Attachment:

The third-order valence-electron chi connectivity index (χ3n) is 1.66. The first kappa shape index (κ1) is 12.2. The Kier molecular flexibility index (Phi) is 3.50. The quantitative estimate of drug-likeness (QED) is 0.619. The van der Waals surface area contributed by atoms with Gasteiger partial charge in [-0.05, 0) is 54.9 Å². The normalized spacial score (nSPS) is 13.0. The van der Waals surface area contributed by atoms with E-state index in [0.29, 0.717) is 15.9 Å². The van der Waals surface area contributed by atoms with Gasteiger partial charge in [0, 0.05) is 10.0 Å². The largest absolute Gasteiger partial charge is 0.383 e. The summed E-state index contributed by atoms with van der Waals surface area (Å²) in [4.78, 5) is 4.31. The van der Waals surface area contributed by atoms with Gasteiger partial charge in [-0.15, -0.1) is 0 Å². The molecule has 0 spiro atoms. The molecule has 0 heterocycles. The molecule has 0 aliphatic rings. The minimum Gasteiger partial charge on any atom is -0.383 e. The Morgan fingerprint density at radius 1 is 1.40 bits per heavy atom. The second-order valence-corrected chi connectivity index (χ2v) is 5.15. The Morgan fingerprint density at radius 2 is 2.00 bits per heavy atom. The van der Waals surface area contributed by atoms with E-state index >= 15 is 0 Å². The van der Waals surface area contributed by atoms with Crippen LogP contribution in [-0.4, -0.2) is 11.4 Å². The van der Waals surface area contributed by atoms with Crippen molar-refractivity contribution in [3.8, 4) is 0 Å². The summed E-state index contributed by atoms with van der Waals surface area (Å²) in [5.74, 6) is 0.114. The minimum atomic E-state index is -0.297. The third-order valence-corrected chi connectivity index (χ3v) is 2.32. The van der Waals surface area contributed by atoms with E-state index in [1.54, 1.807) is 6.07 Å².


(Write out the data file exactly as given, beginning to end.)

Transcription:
The third-order valence-electron chi connectivity index (χ3n) is 1.66. The first kappa shape index (κ1) is 12.2. The Kier molecular flexibility index (Phi) is 3.50. The quantitative estimate of drug-likeness (QED) is 0.619. The van der Waals surface area contributed by atoms with Gasteiger partial charge in [-0.05, 0) is 54.9 Å². The normalized spacial score (nSPS) is 13.0. The van der Waals surface area contributed by atoms with E-state index in [0.29, 0.717) is 15.9 Å². The van der Waals surface area contributed by atoms with Gasteiger partial charge in [0, 0.05) is 10.0 Å². The largest absolute Gasteiger partial charge is 0.383 e. The summed E-state index contributed by atoms with van der Waals surface area (Å²) in [4.78, 5) is 4.31. The van der Waals surface area contributed by atoms with Gasteiger partial charge in [-0.15, -0.1) is 0 Å². The molecule has 0 spiro atoms. The molecule has 0 heterocycles. The molecule has 0 aliphatic rings. The minimum Gasteiger partial charge on any atom is -0.383 e. The Morgan fingerprint density at radius 1 is 1.40 bits per heavy atom. The second-order valence-corrected chi connectivity index (χ2v) is 5.15. The Morgan fingerprint density at radius 2 is 2.00 bits per heavy atom. The van der Waals surface area contributed by atoms with E-state index >= 15 is 0 Å². The van der Waals surface area contributed by atoms with Crippen LogP contribution in [-0.4, -0.2) is 11.4 Å². The van der Waals surface area contributed by atoms with Crippen molar-refractivity contribution in [3.8, 4) is 0 Å². The summed E-state index contributed by atoms with van der Waals surface area (Å²) in [5.74, 6) is 0.114. The minimum atomic E-state index is -0.297. The third-order valence-corrected chi connectivity index (χ3v) is 2.32. The van der Waals surface area contributed by atoms with E-state index in [1.54, 1.807) is 6.07 Å².